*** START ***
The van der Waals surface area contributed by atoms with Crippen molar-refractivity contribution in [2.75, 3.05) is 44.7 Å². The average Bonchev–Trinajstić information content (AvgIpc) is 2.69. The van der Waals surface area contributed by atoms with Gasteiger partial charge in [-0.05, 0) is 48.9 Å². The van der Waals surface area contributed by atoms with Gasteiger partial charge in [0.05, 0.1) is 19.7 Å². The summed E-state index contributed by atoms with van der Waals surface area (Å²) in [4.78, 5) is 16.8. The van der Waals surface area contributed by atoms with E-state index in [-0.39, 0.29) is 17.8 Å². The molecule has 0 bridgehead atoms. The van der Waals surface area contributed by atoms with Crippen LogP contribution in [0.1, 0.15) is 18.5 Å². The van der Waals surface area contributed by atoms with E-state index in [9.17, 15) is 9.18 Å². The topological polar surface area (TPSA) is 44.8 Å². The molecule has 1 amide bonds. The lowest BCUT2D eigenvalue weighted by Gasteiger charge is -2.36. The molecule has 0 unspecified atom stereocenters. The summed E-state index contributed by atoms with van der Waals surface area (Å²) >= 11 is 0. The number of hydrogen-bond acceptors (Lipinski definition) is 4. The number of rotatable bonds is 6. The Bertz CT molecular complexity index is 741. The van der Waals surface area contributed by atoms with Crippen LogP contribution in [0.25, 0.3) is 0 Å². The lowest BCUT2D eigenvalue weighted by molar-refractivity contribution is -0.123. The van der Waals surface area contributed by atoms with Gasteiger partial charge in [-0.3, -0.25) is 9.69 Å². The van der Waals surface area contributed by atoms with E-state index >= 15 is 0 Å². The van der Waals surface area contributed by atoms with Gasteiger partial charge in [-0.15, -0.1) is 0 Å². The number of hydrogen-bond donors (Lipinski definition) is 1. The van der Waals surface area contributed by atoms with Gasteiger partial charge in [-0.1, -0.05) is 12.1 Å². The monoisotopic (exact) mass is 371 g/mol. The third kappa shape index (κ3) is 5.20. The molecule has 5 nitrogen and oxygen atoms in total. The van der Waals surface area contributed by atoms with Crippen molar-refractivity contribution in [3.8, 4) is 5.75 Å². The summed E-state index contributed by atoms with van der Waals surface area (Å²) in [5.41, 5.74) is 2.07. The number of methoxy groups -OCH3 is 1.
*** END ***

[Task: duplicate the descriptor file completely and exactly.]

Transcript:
The van der Waals surface area contributed by atoms with Crippen molar-refractivity contribution in [2.75, 3.05) is 44.7 Å². The average Bonchev–Trinajstić information content (AvgIpc) is 2.69. The van der Waals surface area contributed by atoms with Gasteiger partial charge in [-0.05, 0) is 48.9 Å². The van der Waals surface area contributed by atoms with Gasteiger partial charge in [0.05, 0.1) is 19.7 Å². The summed E-state index contributed by atoms with van der Waals surface area (Å²) in [4.78, 5) is 16.8. The van der Waals surface area contributed by atoms with E-state index in [-0.39, 0.29) is 17.8 Å². The molecule has 0 bridgehead atoms. The van der Waals surface area contributed by atoms with Crippen LogP contribution in [0.1, 0.15) is 18.5 Å². The van der Waals surface area contributed by atoms with E-state index in [9.17, 15) is 9.18 Å². The topological polar surface area (TPSA) is 44.8 Å². The molecule has 1 amide bonds. The lowest BCUT2D eigenvalue weighted by Gasteiger charge is -2.36. The molecule has 0 unspecified atom stereocenters. The summed E-state index contributed by atoms with van der Waals surface area (Å²) >= 11 is 0. The number of hydrogen-bond acceptors (Lipinski definition) is 4. The number of rotatable bonds is 6. The Bertz CT molecular complexity index is 741. The van der Waals surface area contributed by atoms with Crippen LogP contribution in [0.25, 0.3) is 0 Å². The lowest BCUT2D eigenvalue weighted by molar-refractivity contribution is -0.123. The van der Waals surface area contributed by atoms with Gasteiger partial charge in [-0.3, -0.25) is 9.69 Å². The van der Waals surface area contributed by atoms with E-state index >= 15 is 0 Å². The van der Waals surface area contributed by atoms with Gasteiger partial charge in [-0.15, -0.1) is 0 Å². The number of hydrogen-bond donors (Lipinski definition) is 1. The van der Waals surface area contributed by atoms with Gasteiger partial charge in [-0.1, -0.05) is 12.1 Å². The monoisotopic (exact) mass is 371 g/mol. The third kappa shape index (κ3) is 5.20. The molecule has 5 nitrogen and oxygen atoms in total. The van der Waals surface area contributed by atoms with Crippen molar-refractivity contribution in [3.8, 4) is 5.75 Å². The summed E-state index contributed by atoms with van der Waals surface area (Å²) in [5.41, 5.74) is 2.07. The number of methoxy groups -OCH3 is 1.